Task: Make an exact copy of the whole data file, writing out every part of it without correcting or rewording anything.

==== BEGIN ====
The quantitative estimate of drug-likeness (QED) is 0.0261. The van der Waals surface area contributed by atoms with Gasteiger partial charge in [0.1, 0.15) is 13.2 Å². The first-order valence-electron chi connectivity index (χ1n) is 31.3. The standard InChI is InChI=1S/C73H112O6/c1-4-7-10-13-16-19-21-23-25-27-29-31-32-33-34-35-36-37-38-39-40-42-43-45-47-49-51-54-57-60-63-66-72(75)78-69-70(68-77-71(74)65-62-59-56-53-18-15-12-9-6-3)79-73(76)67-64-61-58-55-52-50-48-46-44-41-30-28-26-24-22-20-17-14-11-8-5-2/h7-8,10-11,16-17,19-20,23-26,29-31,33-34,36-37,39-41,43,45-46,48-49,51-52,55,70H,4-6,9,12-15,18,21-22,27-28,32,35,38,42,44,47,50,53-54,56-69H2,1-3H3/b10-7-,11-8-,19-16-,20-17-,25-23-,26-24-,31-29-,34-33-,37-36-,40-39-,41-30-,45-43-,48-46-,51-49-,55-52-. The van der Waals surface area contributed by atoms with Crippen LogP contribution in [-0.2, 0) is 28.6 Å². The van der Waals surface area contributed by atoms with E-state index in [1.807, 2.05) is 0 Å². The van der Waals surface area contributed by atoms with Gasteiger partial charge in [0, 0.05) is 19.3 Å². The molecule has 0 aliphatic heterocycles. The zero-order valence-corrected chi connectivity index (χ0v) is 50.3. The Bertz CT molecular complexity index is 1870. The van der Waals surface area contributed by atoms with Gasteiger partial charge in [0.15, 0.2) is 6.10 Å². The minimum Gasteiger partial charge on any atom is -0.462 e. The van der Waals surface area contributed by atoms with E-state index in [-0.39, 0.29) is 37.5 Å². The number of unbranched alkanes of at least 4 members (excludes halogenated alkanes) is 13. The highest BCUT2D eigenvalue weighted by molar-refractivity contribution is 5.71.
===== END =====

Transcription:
The quantitative estimate of drug-likeness (QED) is 0.0261. The van der Waals surface area contributed by atoms with Gasteiger partial charge in [0.1, 0.15) is 13.2 Å². The first-order valence-electron chi connectivity index (χ1n) is 31.3. The standard InChI is InChI=1S/C73H112O6/c1-4-7-10-13-16-19-21-23-25-27-29-31-32-33-34-35-36-37-38-39-40-42-43-45-47-49-51-54-57-60-63-66-72(75)78-69-70(68-77-71(74)65-62-59-56-53-18-15-12-9-6-3)79-73(76)67-64-61-58-55-52-50-48-46-44-41-30-28-26-24-22-20-17-14-11-8-5-2/h7-8,10-11,16-17,19-20,23-26,29-31,33-34,36-37,39-41,43,45-46,48-49,51-52,55,70H,4-6,9,12-15,18,21-22,27-28,32,35,38,42,44,47,50,53-54,56-69H2,1-3H3/b10-7-,11-8-,19-16-,20-17-,25-23-,26-24-,31-29-,34-33-,37-36-,40-39-,41-30-,45-43-,48-46-,51-49-,55-52-. The van der Waals surface area contributed by atoms with Crippen LogP contribution in [-0.2, 0) is 28.6 Å². The van der Waals surface area contributed by atoms with E-state index in [1.807, 2.05) is 0 Å². The van der Waals surface area contributed by atoms with Gasteiger partial charge in [0, 0.05) is 19.3 Å². The molecule has 0 aliphatic heterocycles. The zero-order valence-corrected chi connectivity index (χ0v) is 50.3. The Bertz CT molecular complexity index is 1870. The van der Waals surface area contributed by atoms with Gasteiger partial charge in [0.15, 0.2) is 6.10 Å². The minimum Gasteiger partial charge on any atom is -0.462 e. The van der Waals surface area contributed by atoms with E-state index in [-0.39, 0.29) is 37.5 Å². The number of unbranched alkanes of at least 4 members (excludes halogenated alkanes) is 13. The highest BCUT2D eigenvalue weighted by molar-refractivity contribution is 5.71.